Her cousin thought she was a bit hysterical, and when a guest at the hotel complained about the bronze-banging and screaming, the clerk, some 16-year-old who didn’t give a shit about customer service, sent the guest to Umagae. Umagae explained the story and the guest, feeling bad, gave them a couple of bucks. Umagae was blown away by how well the ruse worked, and spent the money on a sake bender, where she came home singing the first girl-power anthem in Japan:
“If, by smashing my wash-basin / I could make some money / then I would negotiate / for all the freedom / of my ladies.” The song is still sung today in folk dances: “Umegae no chozubachi tataite / O-kane ga deru naraba / Mina San mi-uke wo / Sore tanomimasu.”
So even though the priests had been sick of all the bell-clanging, which is why they’d buried the bell in the first place, they had a big problem: People kept coming and smashing metal wash basins at their temple. That isn’t what they had in mind for an urban development plan.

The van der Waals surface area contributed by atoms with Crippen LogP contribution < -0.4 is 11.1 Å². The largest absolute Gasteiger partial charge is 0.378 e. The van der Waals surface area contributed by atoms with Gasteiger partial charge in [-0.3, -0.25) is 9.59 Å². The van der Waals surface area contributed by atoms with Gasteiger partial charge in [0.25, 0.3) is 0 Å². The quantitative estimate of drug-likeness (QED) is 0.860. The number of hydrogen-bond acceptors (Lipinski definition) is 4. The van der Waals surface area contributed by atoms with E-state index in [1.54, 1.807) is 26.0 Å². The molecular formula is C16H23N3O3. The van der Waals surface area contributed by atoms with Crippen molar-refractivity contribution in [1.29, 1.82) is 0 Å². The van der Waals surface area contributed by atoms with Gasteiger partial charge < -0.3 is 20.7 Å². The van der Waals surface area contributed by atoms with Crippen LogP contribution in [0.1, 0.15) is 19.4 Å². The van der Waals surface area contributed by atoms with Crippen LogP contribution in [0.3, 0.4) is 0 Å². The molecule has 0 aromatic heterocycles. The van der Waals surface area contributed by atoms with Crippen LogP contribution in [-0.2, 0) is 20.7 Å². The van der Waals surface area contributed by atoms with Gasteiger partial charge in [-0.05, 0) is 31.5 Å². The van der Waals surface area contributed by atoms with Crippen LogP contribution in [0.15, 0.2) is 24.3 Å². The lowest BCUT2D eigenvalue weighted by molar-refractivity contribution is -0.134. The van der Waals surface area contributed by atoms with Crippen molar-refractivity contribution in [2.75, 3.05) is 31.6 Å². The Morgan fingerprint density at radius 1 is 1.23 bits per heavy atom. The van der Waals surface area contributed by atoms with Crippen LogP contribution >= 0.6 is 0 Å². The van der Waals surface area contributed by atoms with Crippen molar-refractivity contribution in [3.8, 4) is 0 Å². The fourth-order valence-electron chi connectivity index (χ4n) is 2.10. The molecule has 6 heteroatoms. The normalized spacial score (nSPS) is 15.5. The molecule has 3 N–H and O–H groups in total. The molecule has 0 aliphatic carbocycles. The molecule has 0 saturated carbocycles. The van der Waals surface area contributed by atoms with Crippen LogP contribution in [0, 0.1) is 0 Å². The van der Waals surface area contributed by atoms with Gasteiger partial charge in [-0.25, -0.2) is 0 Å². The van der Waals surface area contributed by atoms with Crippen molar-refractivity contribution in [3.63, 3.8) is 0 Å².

One day a broke farmer, having lived a party lifestyle, realized he had no cash and that inexplicably his whole garden had been turned into mud, probably thanks to his idiot son. He got drunk, got some mud, and made some clay. He made a clay bell, and then smashed the failed pottery experiment against the wall while screaming about how he wanted some damned money.
He went outside to look longingly at his scarecrow when he noticed the mud swirling around. Slowly a woman, dressed in white, emerged from the hole, and floated over to him. She was holding a covered jar.
“I have come to answer your prayer. Take this jar.”
The farmer took the jar, and the woman instantly disappeared.
The farmer ran inside, and placed the heavy jar on the table. He called over his wife and his idiot son. Together, they slowly uncovered the jar, and found that it was filled to the brim.
“Holy shit,” said the farmer.
The end. Yes, that’s really how this story ends. In the original version the author writes, “But I’d better not tell you what’s inside the jar.”
I didn’t say these were good ghost stories. I mean, the rest of them have better endings. Promise.
* You can still find this practice today at temples, where shards of broken glass are laid before statues of the Buddha.